Date of Award

Spring 2007

Document Type

Thesis

Department

Nursing

Abstract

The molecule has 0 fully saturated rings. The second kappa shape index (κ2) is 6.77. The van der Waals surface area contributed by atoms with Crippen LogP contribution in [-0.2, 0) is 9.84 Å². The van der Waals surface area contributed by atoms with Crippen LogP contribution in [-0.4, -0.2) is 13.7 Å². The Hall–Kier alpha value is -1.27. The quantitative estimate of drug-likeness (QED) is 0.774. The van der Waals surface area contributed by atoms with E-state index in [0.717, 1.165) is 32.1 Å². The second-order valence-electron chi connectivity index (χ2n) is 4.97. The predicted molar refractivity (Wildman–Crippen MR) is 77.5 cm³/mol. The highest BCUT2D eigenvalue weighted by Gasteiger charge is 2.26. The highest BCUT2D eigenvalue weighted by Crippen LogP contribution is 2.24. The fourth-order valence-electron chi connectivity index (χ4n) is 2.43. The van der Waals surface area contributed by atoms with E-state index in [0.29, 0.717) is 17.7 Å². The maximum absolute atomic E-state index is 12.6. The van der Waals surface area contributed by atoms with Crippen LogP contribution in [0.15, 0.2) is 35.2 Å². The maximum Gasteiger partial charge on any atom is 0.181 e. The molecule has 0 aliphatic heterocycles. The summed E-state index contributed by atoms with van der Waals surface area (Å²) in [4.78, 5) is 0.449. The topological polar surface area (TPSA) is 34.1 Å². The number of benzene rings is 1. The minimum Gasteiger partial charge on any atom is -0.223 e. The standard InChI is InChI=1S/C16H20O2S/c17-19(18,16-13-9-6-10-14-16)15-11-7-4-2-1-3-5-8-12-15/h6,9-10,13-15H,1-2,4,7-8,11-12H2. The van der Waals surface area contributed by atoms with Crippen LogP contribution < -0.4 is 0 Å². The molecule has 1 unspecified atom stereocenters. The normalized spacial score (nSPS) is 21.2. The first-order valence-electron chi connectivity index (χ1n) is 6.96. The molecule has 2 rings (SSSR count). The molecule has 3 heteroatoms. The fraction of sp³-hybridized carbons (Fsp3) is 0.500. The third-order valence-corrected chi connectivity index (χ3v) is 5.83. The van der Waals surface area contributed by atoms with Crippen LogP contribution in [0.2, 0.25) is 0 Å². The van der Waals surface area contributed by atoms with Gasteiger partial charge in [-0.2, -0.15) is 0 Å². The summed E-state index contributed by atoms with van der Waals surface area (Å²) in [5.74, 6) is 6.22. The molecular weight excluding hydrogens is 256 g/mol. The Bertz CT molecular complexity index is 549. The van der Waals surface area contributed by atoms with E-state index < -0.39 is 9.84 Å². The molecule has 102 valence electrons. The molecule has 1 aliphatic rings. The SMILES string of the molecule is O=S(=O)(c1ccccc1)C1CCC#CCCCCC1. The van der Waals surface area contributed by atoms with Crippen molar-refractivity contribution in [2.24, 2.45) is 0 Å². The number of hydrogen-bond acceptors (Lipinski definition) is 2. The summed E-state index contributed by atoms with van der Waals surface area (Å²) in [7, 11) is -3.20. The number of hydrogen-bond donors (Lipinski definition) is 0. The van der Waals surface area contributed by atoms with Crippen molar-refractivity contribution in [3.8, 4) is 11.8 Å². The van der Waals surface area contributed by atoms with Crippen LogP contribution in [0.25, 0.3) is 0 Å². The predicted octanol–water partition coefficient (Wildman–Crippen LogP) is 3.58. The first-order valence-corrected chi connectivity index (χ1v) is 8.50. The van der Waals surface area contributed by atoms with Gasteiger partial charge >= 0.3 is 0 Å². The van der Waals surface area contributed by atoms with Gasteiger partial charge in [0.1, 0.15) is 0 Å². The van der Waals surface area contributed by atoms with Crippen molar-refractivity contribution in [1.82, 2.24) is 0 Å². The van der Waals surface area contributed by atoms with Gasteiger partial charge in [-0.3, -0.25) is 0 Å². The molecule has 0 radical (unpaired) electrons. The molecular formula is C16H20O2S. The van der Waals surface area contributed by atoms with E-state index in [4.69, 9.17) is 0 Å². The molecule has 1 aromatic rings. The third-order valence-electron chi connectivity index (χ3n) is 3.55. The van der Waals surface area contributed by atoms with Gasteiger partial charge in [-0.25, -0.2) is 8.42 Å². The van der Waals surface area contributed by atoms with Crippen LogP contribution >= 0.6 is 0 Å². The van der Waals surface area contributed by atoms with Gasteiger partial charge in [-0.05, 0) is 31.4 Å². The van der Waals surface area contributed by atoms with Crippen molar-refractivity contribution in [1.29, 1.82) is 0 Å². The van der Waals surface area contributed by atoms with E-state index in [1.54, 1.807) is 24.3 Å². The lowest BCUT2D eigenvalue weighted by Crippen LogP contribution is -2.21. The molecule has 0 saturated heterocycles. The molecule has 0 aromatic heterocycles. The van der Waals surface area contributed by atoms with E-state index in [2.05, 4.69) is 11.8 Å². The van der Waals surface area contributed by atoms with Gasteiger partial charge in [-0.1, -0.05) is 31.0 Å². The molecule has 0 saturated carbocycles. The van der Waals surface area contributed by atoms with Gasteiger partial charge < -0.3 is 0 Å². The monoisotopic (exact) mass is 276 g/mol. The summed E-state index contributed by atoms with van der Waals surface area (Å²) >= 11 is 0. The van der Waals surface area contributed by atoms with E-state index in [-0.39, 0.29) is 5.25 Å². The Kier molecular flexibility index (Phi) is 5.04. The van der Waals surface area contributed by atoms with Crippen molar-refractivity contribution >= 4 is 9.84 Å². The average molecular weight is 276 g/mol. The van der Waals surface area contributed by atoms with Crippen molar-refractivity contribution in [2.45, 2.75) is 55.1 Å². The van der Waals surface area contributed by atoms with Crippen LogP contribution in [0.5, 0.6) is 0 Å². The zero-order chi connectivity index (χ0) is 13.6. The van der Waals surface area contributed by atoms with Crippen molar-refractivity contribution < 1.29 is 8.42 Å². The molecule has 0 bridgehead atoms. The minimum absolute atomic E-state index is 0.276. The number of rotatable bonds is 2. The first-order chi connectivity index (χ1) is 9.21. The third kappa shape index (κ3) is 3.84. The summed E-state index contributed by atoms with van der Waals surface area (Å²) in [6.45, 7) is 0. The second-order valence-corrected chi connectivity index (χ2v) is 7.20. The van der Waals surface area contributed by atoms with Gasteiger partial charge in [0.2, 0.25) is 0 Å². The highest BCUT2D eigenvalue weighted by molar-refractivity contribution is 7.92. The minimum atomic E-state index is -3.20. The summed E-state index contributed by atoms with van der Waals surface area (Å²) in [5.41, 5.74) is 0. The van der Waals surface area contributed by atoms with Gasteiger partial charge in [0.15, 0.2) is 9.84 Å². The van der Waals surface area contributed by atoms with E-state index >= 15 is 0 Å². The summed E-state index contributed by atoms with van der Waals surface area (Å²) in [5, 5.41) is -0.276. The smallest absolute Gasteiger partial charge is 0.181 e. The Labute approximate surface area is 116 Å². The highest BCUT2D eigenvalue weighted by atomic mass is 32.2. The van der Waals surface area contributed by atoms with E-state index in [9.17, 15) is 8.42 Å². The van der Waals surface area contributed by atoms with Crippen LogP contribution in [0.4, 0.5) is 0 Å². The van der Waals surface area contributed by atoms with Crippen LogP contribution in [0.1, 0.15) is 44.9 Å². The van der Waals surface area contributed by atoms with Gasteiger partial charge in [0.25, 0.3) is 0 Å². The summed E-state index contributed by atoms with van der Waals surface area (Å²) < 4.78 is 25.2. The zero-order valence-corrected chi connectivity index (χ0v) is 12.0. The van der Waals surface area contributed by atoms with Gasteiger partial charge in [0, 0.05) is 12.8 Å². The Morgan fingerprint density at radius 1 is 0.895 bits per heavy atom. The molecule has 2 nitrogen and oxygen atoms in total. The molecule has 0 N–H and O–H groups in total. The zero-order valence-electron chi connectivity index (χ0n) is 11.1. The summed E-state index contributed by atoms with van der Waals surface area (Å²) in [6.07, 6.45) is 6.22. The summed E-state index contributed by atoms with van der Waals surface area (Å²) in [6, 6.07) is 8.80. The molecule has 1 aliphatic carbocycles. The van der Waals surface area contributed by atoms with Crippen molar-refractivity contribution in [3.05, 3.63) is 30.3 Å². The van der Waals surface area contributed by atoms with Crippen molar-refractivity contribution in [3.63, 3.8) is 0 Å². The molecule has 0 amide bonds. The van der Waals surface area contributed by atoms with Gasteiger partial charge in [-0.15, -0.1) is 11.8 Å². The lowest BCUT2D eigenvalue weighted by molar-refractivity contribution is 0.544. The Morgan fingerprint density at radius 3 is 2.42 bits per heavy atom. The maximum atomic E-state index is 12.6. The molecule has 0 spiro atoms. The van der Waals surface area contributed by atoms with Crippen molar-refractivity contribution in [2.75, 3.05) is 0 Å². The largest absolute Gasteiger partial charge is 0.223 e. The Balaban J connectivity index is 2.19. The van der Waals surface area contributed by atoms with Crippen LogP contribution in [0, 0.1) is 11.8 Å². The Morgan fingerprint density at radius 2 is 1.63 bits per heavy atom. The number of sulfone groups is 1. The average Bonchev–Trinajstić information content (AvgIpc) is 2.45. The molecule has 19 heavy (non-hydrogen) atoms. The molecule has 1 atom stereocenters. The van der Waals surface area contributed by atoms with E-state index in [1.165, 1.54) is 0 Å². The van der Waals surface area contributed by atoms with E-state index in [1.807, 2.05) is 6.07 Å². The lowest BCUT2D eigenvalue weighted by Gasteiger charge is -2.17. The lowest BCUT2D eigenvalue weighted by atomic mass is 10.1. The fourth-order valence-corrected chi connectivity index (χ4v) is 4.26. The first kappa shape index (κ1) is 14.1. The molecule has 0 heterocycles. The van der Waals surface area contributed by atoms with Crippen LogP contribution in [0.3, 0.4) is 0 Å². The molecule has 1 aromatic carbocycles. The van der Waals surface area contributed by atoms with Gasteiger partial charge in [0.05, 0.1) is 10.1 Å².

Breastfeeding has many proven health benefits as well as economical and environmental advantages. Although breastfeeding rates are increasing in the United States, the percentage of mothers who breastfeed for a full year is 17% to 20%, compared to approximately 79% globally. The purpose of this paper is to discuss barriers to and influencing factors of breastfeeding. This paper will utilize the Planned Behavior Theory as a theoretical framework to guide the interview questions. The core category of this study was bonding. The supporting categories that emerged through the research were the presence of support systems, cost-effectiveness, health benefits and convenience. Negative factors that were present in the experiences of the participants were their negative perceptions of the value culture correlates with breastfeeding, as well as returning to work. The findings reveal the crucial role nurses have in the promotion and support of breastfeeding through educating their clients. Future nursing research is needed to form a better understanding of factors influencing the perceptions of mothers, fathers, and employers in relation to breastfeeding.

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